The rush for core is on – can it deliver on its promises?

Core funds are in strong demand, but their returns targets will need to match the motivations of LPs investing in them.

Another week, another two core infrastructure funds rise up the agenda. Last Tuesday, we gave you the lowdown on Stonepeak’s new core infrastructure strategy, in an interview with its head of Europe, Daniel Wong. Shortly after, we broke the news that Wong’s previous parish, Macquarie Asset Management, had raised $3 billion to date for its open-end core Global Infrastructure Fund, following its launch late last year.

The increasing shift has many of the market’s top GPs flying the core infrastructure flag, with even relative asset class newcomers like DigitalBridge raising capital for its own core fund, as well as Brazil’s Patria launching a Latin America-focused core vehicle.

Besides these specialists in digital infrastructure and growth markets, renowned value-add specialists Stonepeak and EQT are also getting in on the core game in today’s new world. And what is this world?

“In our view, core infrastructure can actually be a great hedge against the current environment, especially if you’re linking rising interest rates to the fact that inflation is high,” Wong told us, adding that “these can be excellent defensive investments to have in this sort of macroeconomic environment”.

Stonepeak – like several of its peers in the market with core ambitions, including Macquarie – is thought to be targeting net returns of 8-10 percent for its strategy. KKR, for its part, targets 7-9 percent for its own Diversified Core Infrastructure Fund, according to pension documents.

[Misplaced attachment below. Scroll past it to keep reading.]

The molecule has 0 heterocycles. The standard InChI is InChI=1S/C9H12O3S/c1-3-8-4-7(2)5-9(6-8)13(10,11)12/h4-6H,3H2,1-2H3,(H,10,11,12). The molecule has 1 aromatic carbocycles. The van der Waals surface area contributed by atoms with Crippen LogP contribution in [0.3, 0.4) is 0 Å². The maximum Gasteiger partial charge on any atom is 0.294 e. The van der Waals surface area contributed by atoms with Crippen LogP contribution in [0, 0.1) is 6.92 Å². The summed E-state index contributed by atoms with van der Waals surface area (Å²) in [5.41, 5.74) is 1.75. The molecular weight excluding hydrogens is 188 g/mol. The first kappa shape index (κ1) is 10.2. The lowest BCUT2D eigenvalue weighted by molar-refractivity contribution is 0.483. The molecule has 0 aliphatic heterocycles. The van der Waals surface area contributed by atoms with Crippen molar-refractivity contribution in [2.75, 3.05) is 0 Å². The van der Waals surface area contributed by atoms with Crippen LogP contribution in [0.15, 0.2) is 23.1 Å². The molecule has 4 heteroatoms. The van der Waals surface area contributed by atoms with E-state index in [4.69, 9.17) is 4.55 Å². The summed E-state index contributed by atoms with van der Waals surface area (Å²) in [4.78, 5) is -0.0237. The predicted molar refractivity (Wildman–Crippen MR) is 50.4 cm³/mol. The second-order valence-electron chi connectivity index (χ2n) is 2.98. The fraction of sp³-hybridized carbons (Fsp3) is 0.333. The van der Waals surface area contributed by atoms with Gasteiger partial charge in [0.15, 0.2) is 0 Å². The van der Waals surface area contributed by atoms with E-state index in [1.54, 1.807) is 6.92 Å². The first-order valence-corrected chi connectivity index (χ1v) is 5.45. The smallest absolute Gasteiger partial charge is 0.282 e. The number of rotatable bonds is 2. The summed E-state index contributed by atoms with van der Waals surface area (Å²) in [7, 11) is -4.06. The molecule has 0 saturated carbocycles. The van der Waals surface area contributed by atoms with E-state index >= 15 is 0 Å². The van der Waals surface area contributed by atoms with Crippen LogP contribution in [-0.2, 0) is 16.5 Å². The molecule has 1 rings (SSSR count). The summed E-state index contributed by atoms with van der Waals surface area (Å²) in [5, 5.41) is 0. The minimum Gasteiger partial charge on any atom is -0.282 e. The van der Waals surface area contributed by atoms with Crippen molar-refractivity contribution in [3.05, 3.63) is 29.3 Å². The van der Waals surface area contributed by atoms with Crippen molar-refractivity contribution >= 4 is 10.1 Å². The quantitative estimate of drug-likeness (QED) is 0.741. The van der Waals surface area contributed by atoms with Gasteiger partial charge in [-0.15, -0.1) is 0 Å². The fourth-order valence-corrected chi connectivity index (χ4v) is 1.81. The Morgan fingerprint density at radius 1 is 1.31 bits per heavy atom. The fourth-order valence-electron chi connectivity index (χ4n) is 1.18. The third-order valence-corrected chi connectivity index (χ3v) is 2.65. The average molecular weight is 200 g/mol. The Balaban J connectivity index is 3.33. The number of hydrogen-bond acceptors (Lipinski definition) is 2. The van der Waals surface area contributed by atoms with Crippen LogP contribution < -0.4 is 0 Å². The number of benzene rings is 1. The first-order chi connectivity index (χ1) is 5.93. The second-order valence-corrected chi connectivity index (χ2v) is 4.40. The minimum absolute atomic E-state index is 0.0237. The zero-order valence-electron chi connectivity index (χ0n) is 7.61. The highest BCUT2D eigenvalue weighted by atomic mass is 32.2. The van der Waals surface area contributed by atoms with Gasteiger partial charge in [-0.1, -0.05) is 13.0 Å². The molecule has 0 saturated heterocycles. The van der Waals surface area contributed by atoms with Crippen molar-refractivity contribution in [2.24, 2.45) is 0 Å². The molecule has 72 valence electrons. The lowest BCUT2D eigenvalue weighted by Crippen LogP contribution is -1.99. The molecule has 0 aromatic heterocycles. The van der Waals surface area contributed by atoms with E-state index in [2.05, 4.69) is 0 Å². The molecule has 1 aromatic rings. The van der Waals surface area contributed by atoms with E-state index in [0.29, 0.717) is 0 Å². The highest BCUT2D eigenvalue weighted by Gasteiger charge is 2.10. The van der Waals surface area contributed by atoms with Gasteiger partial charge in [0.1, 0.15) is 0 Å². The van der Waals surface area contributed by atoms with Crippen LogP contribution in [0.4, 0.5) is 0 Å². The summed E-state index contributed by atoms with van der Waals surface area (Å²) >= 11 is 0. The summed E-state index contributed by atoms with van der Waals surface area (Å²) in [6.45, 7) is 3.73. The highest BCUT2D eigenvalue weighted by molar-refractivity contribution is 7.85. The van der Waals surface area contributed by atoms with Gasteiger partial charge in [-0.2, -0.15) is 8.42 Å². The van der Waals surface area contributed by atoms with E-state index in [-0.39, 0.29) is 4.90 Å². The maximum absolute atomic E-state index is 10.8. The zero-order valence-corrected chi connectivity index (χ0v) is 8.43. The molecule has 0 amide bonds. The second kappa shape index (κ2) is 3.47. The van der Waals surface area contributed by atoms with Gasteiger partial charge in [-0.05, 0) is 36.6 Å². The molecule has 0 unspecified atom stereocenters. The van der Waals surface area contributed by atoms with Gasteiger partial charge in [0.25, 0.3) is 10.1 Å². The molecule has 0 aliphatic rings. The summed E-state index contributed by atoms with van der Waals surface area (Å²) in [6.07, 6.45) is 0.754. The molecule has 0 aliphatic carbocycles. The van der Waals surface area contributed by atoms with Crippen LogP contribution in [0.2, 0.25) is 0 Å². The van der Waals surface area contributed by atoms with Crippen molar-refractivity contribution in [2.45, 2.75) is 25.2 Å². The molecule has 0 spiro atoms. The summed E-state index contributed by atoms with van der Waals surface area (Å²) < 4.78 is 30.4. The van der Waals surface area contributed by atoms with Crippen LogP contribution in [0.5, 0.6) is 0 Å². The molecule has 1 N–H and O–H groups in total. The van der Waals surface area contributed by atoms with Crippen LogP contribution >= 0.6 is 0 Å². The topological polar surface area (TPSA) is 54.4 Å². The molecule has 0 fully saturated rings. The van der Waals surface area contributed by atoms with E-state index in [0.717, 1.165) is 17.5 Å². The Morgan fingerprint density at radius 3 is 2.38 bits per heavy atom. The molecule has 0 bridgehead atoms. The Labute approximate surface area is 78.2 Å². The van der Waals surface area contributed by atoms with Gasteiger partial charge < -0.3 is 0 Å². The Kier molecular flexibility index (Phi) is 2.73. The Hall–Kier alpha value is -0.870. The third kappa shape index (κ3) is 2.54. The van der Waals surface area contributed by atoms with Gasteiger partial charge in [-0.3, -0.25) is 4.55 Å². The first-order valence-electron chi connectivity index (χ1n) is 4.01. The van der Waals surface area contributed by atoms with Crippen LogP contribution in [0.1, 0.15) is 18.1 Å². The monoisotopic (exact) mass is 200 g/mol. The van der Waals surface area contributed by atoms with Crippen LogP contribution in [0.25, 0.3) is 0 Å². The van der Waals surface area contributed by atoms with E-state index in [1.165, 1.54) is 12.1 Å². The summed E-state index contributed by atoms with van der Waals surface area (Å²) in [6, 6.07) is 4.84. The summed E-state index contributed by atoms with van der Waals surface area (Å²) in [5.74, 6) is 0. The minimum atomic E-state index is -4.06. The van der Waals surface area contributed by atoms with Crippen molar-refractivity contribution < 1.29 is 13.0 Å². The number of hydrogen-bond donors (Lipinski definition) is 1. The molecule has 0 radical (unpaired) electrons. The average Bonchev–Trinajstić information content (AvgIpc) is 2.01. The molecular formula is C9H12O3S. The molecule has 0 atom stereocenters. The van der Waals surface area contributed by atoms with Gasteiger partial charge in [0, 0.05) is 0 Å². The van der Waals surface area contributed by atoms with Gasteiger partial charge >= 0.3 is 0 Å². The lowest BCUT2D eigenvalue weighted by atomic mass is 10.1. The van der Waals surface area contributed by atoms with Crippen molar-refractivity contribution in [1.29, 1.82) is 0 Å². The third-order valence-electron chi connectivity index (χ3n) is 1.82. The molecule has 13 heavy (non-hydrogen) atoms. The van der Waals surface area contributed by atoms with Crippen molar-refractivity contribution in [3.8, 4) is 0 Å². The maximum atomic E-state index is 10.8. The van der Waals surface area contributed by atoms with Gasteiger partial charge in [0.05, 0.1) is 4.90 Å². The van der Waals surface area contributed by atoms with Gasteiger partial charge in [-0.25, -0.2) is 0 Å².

Achieving those targets would indeed be quite a defence against today’s uncertain environment, and not too far off many of the returns demonstrated by core-plus managers. Investments in regulated utilities – a potential target for Stonepeak and already invested in by KKR – will need some of their value-add expertise applied to get to that upper range.

Indeed, should these core funds achieve what might be considered above-average returns for today’s compressed core infrastructure assets, LPs are unlikely to be too concerned. However, it is worth bearing in mind why some investors are entering this space in the first place.

“The assets that might be considered infrastructure have evolved over time and [value-add] funds are on the edge of that [evolution],” James Bennett, chief investment officer of the Maine Public Employees Retirement System, told us in May, shortly after the pension committed $100 million to KKR’s DCIF and before it plugged another $100 million into Stonepeak Core Fund.

“We want to tighten the focus towards assets that are cashflowing from the beginning,” Bennett added. “It’s taking a little bit of risk off the table, but it’s appropriate for the portfolio to tighten up that focus.”

It’s not hard to fulfil the first half of Bennett’s desire. That is evidenced by recent core infrastructure fund deals, such as Stonepeak’s investment in American Tower’s operating US data centres, KKR’s purchase of John Laing’s existing assets portfolio, and Macquarie’s deployment in toll road network Autostrade Per l’Italia – all cash-generative from the get-go.

The harder test will be if Bennett’s wish of taking risks off the table can be granted, given the punchy returns targets promised and the value-add pedigree of core infrastructure’s new players.